5 Things We Learned from Michigan's Win over Wofford
Michigan has big dreams of getting back to the Final Four, and the Wolverines took the first of four steps to get there by handling Wofford, 57-40, in their opening game of the NCAA tournament.
While the Wolverines were never in any real jeopardy, it was not an impressive performance. Michigan did what it had to get to the second round, even though it only scored 23 points in the second half.
The Wolverines had a significant advantage in athleticism and all-around ability, and they did not let the Terriers get competitive in the game.
Stauskas Seizes Control, Again
Nik Stauskas was Michigan's premier scorer and go-to guy throughout the regular season. He averaged a team-high 17.4 points this year, and he was the Wolverines' leading scorer against Wofford.
Stauskas scored a team-high 15 points, as he made five of nine shots from the field, including three of six from beyond the arc. While Stauskas did not have an overpowering game, he played with confidence and let his teammates know that if they needed him in a big situation, he was going to be there for them.
Michigan built a sizable lead early in the game, and the Wolverines were never truly threatened, but the presence of Stauskas made it clear that they had their answer if the Terriers had ever posed a serious question.
Michigan was the bigger and more athletic team. That much was clear when the committee set the matchups on Selection Sunday.
However, Michigan was also the more creative and skilled team. The Wolverines did a much better job of setting up shots and scoring opportunities than Wofford. Michigan registered 15 assists in this game, while the Terriers had 10 assists.
Derrick Walton Jr. was smooth with the ball throughout the game, as he registered a team-high five assists. His performance would have been even more notable if he had not turned the ball over twice. Caris LeVert added four assists for the Wolverines, and he also added five rebounds.
While Wofford was able to make a couple of runs throughout the game, Michigan played strong defense and did an excellent job of contesting nearly every shot the Terriers took throughout the game.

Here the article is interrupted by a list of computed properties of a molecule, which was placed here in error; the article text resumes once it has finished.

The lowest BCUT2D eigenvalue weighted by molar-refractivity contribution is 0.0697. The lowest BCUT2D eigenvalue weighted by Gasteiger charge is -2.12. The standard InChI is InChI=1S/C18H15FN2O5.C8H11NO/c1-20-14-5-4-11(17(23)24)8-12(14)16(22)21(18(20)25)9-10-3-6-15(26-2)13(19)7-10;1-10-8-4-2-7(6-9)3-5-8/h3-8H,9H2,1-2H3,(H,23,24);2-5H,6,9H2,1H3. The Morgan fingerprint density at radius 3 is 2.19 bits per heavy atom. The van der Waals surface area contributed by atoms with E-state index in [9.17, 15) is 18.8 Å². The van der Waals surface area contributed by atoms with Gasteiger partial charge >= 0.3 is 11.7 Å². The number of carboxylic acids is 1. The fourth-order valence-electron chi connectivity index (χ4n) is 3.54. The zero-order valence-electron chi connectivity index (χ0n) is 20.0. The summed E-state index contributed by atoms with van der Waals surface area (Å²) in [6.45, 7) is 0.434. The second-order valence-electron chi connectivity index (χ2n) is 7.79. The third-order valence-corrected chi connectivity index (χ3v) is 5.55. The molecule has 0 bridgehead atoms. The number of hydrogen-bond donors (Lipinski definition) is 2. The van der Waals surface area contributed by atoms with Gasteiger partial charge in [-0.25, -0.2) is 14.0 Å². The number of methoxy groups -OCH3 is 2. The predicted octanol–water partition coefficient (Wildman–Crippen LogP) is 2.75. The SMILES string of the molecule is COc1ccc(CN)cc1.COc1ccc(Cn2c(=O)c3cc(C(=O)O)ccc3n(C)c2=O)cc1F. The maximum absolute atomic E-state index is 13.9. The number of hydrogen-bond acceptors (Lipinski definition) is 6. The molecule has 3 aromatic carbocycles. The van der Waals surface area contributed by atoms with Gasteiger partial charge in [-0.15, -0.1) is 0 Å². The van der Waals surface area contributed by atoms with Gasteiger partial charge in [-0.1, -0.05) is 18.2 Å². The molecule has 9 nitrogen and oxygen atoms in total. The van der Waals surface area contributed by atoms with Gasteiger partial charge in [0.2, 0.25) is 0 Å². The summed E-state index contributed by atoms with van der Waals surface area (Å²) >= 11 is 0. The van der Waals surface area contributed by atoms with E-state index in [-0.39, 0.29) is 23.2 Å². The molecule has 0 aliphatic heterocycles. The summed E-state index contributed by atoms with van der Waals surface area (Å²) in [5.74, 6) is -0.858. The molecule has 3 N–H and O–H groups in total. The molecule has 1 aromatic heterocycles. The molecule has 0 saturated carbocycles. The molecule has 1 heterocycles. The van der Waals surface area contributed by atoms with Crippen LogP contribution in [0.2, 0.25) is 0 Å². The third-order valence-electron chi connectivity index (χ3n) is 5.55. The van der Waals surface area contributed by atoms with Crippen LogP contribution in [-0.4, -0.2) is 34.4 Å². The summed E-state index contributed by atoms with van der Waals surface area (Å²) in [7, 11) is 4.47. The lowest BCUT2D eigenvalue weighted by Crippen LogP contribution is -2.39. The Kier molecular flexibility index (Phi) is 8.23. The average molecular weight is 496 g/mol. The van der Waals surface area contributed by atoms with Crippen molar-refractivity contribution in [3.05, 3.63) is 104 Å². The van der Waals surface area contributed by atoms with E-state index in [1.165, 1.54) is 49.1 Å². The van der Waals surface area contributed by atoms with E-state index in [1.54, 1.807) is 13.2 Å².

Wofford regularly used its pattern offense to attempt to find the right shot that could take advantage of Michigan's offense, but the Wolverines did not let Wofford have any easy shots.
Michigan held Wofford to 18-of-53 from the field. The Terriers were atrocious from beyond the arc, making just one of 19 three-pointers. There's no way a No. 15 seed is going to pull off the upset with that kind of poor shooting.
Bench Play Lacking
Teams that usually have the best chance of winning in the NCAA tournament or making a long run usually get a solid contribution from the bench. Depth is a big part of most championship teams.
The Wolverines did not get much production from the bench in their victory over Wofford. Zak Irvin averages 6.7 points per game and shoots 42.2 percent from the field during the regular season. He had a poor night against Wofford, making one of five shots from the field and scoring two points. Jon Horford had four points off the bench, while Spike Albrecht could not score.
That was the extent of Michigan's bench contribution, and that could cause big problems as the tournament moves along.
Big Effort by Morgan
Jordan Morgan came through with a huge and unexpected performance in the win over Wofford. Morgan scored 10 points on 4-of-6 shooting from the field, and he also led the Wolverines with 10 rebounds.
Morgan used his strength to bull past the Terriers when he went to the hoop, and he also asserted himself on the boards throughout the game.
Morgan averages 5.7 PPG and 4.8 RPG, so his performance in Michigan's first NCAA tournament game was a pleasant surprise for head coach John Beilein. If he can continue to assert himself, he will take the pressure off of Stauskas, LeVert and Glenn Robinson III.